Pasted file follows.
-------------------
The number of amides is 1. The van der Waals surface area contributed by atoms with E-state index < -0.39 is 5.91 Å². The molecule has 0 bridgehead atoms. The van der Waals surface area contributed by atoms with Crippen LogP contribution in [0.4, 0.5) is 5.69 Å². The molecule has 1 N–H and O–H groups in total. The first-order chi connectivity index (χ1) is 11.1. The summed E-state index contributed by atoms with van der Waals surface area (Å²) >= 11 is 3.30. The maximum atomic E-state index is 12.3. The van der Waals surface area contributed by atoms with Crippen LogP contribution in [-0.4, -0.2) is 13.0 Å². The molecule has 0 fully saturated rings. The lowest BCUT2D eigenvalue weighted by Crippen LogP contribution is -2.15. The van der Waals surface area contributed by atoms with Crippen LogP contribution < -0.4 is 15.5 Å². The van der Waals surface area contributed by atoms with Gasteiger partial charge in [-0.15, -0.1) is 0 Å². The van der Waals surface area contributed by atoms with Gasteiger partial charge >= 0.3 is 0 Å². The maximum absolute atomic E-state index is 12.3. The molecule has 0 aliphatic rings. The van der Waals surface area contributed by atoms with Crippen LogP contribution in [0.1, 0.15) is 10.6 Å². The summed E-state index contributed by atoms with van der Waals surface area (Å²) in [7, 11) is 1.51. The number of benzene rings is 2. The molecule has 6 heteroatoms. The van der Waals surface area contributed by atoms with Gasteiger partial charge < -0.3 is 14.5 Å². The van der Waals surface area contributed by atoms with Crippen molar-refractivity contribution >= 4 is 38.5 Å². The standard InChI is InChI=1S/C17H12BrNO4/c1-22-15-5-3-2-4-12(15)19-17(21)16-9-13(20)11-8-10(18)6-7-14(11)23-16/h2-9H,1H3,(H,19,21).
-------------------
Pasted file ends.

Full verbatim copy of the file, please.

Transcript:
The number of amides is 1. The van der Waals surface area contributed by atoms with E-state index < -0.39 is 5.91 Å². The molecule has 0 bridgehead atoms. The van der Waals surface area contributed by atoms with Crippen LogP contribution in [0.4, 0.5) is 5.69 Å². The molecule has 1 N–H and O–H groups in total. The first-order chi connectivity index (χ1) is 11.1. The summed E-state index contributed by atoms with van der Waals surface area (Å²) >= 11 is 3.30. The maximum atomic E-state index is 12.3. The van der Waals surface area contributed by atoms with Crippen LogP contribution in [-0.4, -0.2) is 13.0 Å². The molecule has 0 fully saturated rings. The lowest BCUT2D eigenvalue weighted by Crippen LogP contribution is -2.15. The van der Waals surface area contributed by atoms with Crippen LogP contribution < -0.4 is 15.5 Å². The van der Waals surface area contributed by atoms with Gasteiger partial charge in [-0.15, -0.1) is 0 Å². The van der Waals surface area contributed by atoms with Gasteiger partial charge >= 0.3 is 0 Å². The maximum absolute atomic E-state index is 12.3. The molecule has 0 aliphatic rings. The van der Waals surface area contributed by atoms with Crippen LogP contribution in [0.1, 0.15) is 10.6 Å². The summed E-state index contributed by atoms with van der Waals surface area (Å²) in [7, 11) is 1.51. The number of benzene rings is 2. The molecule has 6 heteroatoms. The van der Waals surface area contributed by atoms with Gasteiger partial charge < -0.3 is 14.5 Å². The van der Waals surface area contributed by atoms with Crippen molar-refractivity contribution >= 4 is 38.5 Å². The standard InChI is InChI=1S/C17H12BrNO4/c1-22-15-5-3-2-4-12(15)19-17(21)16-9-13(20)11-8-10(18)6-7-14(11)23-16/h2-9H,1H3,(H,19,21).